With one year to go – as of today, rather than Wednesday as Diamond Geezer observes – until the London 2012 Olympic Games begin, we begin a series giving you the Londonist lowdown on all 29 sports of the Olympics and Paralympics and how to get involved with them here in London.
Modern Pentathlon. The multi-tasker of the summer Olympic sports. That quiet kid who excels at any sport he tries but doesn’t brag about it. That’s modern pentathlon. Fencing, swimming, equestrian show jumping, and a 3 kilometre run interspersed with pistol shooting.
The sport was invented by Baron Pierre de Coubertin, the founder of the Modern Olympic Games and the International Olympic Committee. It is a re-vamped version of the ancient Games’ original penthalon, which consisted of wrestling, long jump, javelin, discus and a 200 yard sprint called the Stadion foot race. The first modern pentathlon took place at the 1912 Games in Stockholm. It almost lost its place in the Olympics, due to limited interest beyond Eastern Europe, but a vote in 2005 kept it on the roster until 2012.
Today’s competitors are elite, all-around athletes. The event is scheduled for 11 (men) and 12 (women) August 2012. The fast and furious day starts off with epée fencing in the Handball Arena in Stratford. Each athlete faces every other competitor; if neither scores a hit in the first minute of the bout, both are handed a defeat.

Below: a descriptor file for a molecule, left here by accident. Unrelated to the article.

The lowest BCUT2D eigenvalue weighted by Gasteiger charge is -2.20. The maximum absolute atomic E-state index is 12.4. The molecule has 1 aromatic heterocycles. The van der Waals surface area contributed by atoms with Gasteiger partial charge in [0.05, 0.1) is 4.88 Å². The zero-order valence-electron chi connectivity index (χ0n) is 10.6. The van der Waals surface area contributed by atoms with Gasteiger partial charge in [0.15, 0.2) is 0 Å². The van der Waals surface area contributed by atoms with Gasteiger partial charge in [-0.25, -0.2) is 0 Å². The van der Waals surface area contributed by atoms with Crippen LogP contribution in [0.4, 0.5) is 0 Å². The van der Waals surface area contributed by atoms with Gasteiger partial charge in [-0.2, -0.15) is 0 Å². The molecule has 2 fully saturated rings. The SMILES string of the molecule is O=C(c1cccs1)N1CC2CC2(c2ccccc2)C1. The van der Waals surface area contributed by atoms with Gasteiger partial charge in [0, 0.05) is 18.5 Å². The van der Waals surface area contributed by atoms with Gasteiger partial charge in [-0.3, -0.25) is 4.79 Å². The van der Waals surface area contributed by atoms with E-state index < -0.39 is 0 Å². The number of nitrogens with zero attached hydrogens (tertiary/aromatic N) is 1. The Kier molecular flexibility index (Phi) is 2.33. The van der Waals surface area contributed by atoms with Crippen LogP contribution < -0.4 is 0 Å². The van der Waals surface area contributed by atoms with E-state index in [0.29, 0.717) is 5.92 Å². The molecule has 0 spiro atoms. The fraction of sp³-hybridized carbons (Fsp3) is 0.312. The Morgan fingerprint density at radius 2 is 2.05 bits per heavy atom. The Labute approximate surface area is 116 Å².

Next up: a 200 metre freestyle swim, in the Aquatics Centre. Everyone then hot foots it down to Greenwich Park. There, each competitor gets an unfamiliar horse whom he or she rides over a 350 to 450 metre course with a variety of show jumps. A lot of modern pentathletes come from equestrian backgrounds, so this stage is viewed as key.
Last up, a combined event of running and pistol shooting. The structure is complex as handicaps are put in place for each athlete’s starting point, but in short: it’s a 3km run, stopping after each kilometre to try to shoot a target five times in 70 seconds. Finish. Time for the medal ceremony.
Did you know that the women of Team GB have taken a medal in each of the Games since women’s event started in 2000? Brit Heather Fell won the silver medal in the Beijing Games and will be back next year to try to for gold.
The British men have never won an individual medal in the sport, but the signs were positive after the International Modern Pentathlon Union World Cup final held in London at Greenwich Park on 9 and 10 July. At the Olympic test event, Jamie Cooke broke the world record for the swimming portion of the event by 1.11 seconds and teammate Nick Woodbridge placed third overall.
Up for the challenge of the modern pentathlon yourself? The Southeast region of Pentathlon GB hosts taster sessions and training events throughout the year. Fees are very reasonable and you can train for combinations of two or three of the events at a time, rather than the full whack. (Or you could always just go for a run in the park and a swim at the local pool and call it a first step towards your career in modern pentathlon.)
Find out more at Pentathlon GB – the National Governing Body for Modern Pentathlon.